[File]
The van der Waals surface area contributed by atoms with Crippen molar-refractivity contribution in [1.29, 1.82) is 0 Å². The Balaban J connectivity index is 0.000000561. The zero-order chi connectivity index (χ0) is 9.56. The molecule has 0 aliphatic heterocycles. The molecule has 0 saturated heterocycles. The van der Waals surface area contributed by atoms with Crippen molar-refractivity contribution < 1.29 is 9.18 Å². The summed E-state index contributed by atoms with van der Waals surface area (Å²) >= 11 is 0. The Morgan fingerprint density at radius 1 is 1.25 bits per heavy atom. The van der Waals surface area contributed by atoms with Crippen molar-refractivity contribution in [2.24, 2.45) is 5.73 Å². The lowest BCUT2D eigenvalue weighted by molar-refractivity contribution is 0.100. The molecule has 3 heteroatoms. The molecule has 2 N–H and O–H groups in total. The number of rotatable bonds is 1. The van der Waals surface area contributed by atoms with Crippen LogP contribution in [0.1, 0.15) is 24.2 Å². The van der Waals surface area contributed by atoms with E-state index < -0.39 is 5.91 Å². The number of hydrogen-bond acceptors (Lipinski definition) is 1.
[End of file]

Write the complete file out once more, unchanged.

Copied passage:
The van der Waals surface area contributed by atoms with Crippen molar-refractivity contribution in [1.29, 1.82) is 0 Å². The Balaban J connectivity index is 0.000000561. The zero-order chi connectivity index (χ0) is 9.56. The molecule has 0 aliphatic heterocycles. The molecule has 0 saturated heterocycles. The van der Waals surface area contributed by atoms with Crippen molar-refractivity contribution < 1.29 is 9.18 Å². The summed E-state index contributed by atoms with van der Waals surface area (Å²) >= 11 is 0. The Morgan fingerprint density at radius 1 is 1.25 bits per heavy atom. The van der Waals surface area contributed by atoms with Crippen molar-refractivity contribution in [2.24, 2.45) is 5.73 Å². The lowest BCUT2D eigenvalue weighted by molar-refractivity contribution is 0.100. The molecule has 3 heteroatoms. The molecule has 2 N–H and O–H groups in total. The number of rotatable bonds is 1. The van der Waals surface area contributed by atoms with Crippen LogP contribution in [0.1, 0.15) is 24.2 Å². The van der Waals surface area contributed by atoms with E-state index < -0.39 is 5.91 Å². The number of hydrogen-bond acceptors (Lipinski definition) is 1.